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WINE or CRAFT BEER TASTING – Take your pick! There is plenty to choose from! You could head to one of the many wine-growing areas, such as Goriška Brda and the Vipava Valley, or, if you are in the capital, leave the choice to an expert and set off on a Ljubljananjam guided food walk, which can be tailored to suit. Read more here http://goo.gl/KqwmVo and find more information here – http://www.ljubljananjam.si/

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EXPLORE A CAVE OR TWO – With a constant temperature year-round, a visit to one of Slovenia’s tourist caves isn’t weather dependant. The Postojna Caves and the UNESCO-listed Škocjan Caves are the most popular, though there are also hundreds of other smaller caves.

Photo: Iztok Medja for Postojnska jama

SOMETHING DIFFERENT – Not necessarily ‘wacky’ but here are a few ‘out there’ ideas for a different way to spend a rainy day.

Cycle through a mountain! Just because it’s not cycling weather, it doesn’t mean you can’t cycle! For a unique experience try mountain biking through the former lead, zinc and iron ore mines under the Peca massif in Koroška. Read more here – http://goo.gl/DOvjXl

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Try and escape the Enigmarium Escape Rooms – Literally lock yourself in (or rather someone else locks you in!) a room, or even an igloo, and try to escape by solving clues before the time runs out. Don’t get locked in! Find out more here – http://escape-room.si/?lang=en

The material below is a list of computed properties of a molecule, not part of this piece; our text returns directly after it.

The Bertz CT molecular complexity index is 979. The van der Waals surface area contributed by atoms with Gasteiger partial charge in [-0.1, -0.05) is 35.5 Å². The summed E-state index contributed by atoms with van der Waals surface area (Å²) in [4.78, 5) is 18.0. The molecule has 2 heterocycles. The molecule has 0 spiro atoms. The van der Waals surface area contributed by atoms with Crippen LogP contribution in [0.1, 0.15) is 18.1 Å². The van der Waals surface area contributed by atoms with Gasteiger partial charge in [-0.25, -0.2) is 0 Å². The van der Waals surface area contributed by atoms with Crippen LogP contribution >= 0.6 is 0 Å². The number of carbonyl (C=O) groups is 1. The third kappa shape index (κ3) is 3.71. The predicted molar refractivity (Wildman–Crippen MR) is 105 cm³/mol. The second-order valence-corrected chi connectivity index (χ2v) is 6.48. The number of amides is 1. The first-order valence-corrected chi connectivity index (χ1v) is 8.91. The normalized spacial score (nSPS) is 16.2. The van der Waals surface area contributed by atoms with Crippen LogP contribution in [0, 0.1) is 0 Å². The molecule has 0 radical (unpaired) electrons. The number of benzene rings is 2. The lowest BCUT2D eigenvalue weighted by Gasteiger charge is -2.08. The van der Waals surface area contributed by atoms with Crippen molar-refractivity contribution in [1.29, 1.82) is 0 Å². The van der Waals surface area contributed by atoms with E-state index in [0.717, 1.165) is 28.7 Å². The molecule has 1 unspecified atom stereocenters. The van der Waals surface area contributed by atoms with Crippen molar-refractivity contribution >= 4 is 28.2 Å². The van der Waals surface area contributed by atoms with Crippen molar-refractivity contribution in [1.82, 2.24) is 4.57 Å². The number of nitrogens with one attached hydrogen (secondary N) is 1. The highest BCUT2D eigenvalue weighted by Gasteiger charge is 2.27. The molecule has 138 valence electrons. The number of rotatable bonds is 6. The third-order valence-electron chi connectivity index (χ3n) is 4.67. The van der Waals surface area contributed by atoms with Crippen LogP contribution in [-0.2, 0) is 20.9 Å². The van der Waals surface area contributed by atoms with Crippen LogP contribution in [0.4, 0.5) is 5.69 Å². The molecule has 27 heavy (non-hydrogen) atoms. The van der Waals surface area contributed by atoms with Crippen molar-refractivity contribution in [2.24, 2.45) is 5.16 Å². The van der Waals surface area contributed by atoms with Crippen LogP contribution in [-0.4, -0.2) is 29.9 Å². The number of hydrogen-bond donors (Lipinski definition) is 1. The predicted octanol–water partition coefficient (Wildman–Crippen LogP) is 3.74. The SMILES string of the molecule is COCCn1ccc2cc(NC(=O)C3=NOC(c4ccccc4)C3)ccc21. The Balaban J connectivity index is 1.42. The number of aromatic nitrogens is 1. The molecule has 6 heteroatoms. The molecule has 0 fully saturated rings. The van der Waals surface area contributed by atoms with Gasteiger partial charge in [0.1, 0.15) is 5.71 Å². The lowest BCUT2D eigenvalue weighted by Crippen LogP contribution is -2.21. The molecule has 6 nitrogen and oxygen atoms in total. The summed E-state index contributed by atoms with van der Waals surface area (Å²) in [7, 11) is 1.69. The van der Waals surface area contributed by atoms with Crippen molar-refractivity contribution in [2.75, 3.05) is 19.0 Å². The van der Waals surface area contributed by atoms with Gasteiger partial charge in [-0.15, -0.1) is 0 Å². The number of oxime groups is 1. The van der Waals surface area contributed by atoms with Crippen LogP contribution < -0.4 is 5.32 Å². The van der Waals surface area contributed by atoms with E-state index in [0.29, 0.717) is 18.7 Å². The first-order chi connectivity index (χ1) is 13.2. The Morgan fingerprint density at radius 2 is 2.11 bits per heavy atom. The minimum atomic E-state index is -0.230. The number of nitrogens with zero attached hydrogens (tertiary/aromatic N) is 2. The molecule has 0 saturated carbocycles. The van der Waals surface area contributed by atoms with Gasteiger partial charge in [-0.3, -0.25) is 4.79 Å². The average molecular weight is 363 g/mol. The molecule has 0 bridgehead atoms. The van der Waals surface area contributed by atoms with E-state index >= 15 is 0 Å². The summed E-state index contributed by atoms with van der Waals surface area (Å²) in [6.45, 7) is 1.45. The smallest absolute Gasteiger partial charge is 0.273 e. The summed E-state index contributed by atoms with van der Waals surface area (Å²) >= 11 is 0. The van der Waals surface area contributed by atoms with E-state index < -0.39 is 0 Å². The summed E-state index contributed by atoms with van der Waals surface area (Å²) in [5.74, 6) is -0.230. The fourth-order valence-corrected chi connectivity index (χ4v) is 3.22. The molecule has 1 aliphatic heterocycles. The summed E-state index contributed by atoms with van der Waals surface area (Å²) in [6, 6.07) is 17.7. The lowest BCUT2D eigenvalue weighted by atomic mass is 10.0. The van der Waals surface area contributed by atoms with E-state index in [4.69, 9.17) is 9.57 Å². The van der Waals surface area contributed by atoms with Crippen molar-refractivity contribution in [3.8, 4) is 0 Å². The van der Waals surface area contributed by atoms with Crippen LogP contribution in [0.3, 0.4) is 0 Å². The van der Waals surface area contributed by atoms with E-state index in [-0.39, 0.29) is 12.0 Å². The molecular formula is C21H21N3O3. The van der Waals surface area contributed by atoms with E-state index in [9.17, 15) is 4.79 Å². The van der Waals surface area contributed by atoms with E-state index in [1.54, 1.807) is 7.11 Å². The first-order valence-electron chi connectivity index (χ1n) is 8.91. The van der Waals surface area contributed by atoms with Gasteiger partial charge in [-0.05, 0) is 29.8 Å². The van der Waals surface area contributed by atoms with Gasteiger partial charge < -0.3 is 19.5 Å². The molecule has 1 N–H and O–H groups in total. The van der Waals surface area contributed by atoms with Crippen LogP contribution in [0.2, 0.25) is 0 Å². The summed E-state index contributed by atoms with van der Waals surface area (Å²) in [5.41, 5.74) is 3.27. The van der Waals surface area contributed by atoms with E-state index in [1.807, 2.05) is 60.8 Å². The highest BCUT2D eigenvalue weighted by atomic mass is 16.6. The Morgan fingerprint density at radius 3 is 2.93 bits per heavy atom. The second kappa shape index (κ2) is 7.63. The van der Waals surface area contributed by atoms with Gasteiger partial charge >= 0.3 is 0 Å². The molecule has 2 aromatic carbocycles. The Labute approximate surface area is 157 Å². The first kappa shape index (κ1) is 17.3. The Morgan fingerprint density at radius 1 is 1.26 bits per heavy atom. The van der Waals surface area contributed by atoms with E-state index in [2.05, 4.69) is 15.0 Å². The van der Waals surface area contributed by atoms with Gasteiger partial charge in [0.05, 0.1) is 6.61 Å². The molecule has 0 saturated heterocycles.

Photo: Enigmarium.si

Photo: Enigmarium.si

And finally, if its wet outside, how about some pampering and/or water-based enjoyment at one of Slovenia’s thermal spas. This year I have been on a journey of discovery of them all – well almost all, just one to go! You can follow my journey here – https://spasinslovenia.com/

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© Adele in Slovenia

 

The Pivka Park of Military History – A Historic Year!

It’s been quite a year thus far for the Park of Military History in Pivka. Visitor numbers are up by an astonishing 40%, as word spreads about this fascinating museum and its extensive and diverse collections. Last week the park celebrated its 10th birthday – in true military style of course – with a week of events culminating in the annual Festival of Military History, which I attended on Sunday.

It’s easy to reach Pivka, which is in Slovenia’s Green Karst region. It can be a destination in itself, or you can combine it with a visit to one of the other nearby attractions in the area, such as the Postojna Caves, Predjama Castle or the Lipica Stud Farm. The park is also an ideal place to visit on those pesky rainy days!